"My process is basically controlled corrosion, making art out of metal and electricity."

Also, everything is better with tiny dinosaurs.

From Prototype To Working Model

Posted by on Oct 6, 2011 in Blog, hands | Comments Off on From Prototype To Working Model

Someone told me they liked process shots.  So, here you go.  Sometimes I get ideas.

Chopsticks & Rubberbands

Rough Finished Easel

It works!

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First Storm of the Season

Posted by on Oct 5, 2011 in hands, heart | Comments Off on First Storm of the Season

Echeveria (Succulent)

The first storm of the season arrived late last night, bringing with it a half inch of rain and a cold wind.  It feels like autumn is here, which is odd, because the garden doesn’t really seem to know that summer is over.  The lemon verbena trees are in full bloom, and the cilantro and Thai basil are about to throw up some colour.  My lavender is still budding, which keeps all sorts of winged creatures happy, monarch butterflies and hummingbirds alike. We have a long growing season here in Ventura, but the garden still goes through cycles.  Cycles are natural, normal things.  The only thing that’s consistent is change.  I try to take my beauty in the moment.

Calanchoes

Progress on the work proceeds apace.  Today I started a new set of pendants, and returned to an old favourite, hammered copper.  Fold forming is an interesting technique that I can’t wait to marry with the etching.  I’m experimenting with different resists, one being a nail polish pen.  It remains to be seen whether or not the freehand designs will stick to the metal while it’s in the drink.

I love working copper.  It feels like a living thing in my hands.  I hate to wear gloves while I’m sanding, but if I’m going to do this long term, I need to be cognizant of the health risks, and so, gloves.  But once the piece is polished, from 1000 to 1500 to 2500 grit, I love to feel the finished surface.  It has a warmth and a malleability that seems like magic.  I imagine this is how woodworkers feel when they’re done, and you see them lovingly caressing the surface of the table or cabinet they’ve made.  Kinda creepy, but understandable.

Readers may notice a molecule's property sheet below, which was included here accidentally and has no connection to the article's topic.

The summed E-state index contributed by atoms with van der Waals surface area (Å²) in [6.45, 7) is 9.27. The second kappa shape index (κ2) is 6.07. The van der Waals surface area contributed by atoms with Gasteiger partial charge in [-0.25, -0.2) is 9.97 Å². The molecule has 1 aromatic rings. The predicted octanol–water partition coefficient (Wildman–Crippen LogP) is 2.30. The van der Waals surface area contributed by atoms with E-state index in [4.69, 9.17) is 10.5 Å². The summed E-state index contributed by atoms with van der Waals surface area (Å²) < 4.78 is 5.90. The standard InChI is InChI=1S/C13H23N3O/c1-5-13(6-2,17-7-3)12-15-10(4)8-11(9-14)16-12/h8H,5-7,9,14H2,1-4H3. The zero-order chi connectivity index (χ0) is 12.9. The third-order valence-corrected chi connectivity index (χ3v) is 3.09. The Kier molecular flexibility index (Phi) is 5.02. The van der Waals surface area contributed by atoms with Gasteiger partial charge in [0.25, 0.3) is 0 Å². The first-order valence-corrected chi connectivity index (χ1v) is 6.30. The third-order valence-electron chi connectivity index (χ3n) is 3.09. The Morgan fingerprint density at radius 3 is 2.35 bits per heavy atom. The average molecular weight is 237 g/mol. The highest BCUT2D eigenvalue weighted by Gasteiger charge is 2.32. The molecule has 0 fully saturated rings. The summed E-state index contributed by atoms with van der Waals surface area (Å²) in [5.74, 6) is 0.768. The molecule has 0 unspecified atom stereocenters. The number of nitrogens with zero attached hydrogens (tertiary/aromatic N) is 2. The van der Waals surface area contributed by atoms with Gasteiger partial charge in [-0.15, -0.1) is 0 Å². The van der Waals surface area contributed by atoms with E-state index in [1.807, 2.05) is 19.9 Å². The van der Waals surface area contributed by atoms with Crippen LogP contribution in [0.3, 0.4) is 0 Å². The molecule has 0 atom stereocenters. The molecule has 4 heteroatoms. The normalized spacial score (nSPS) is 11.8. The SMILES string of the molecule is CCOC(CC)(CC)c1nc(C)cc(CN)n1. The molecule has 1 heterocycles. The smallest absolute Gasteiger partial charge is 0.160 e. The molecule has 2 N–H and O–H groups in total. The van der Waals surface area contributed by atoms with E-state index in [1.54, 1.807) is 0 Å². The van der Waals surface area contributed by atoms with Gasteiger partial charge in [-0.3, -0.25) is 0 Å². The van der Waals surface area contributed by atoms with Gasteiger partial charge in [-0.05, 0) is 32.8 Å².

Hammered Copper Discs (click to embiggen)

In the last pic on here, you can see the different stages that these discs are in, from just finished hammering, to half-polished, to high shine. (Click on the image to get a closer look.)  They’re not quite done yet. Patina and sealant to come, and then a setting, which I still haven’t decided on yet.  Here’s hoping the muse is kind tomorrow.

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Don’t Break The Chain

Posted by on Sep 30, 2011 in Blog, hands, heart | Comments Off on Don’t Break The Chain

So I was reading about chains.cc on some motivational site yesterday, and I thought, “Hey.  Two days is a chain, right? Right?”  Hell, yeah, two days is a chain.

So here’s today’s bounty.  Ten antique key necklaces, two pairs of steampunk earrings, and a steampunk necklace to match.  Take that, Mister Chain.

These are all antique, possibly 100+ year old skeleton keys, with their original patina.  Yes, that means rust and dirt.  And for the more beloved among them, that little mystical shine that comes from using a treasured object hundreds, if not thousands of time.  I think one of the reasons the steampunk aesthetic appeals to me is that you will never see someone swooning over the patina of age on a smartphone.  It’s whole design is based on looking someone has never touched it at all.  But these keys, they’re like talismans of a bygone era, a world where chests and cabinets hid all sorts of wonderful secrets.  I have a serious weakness for keys, it’s true.  (These will be listed on the shop in the coming days.)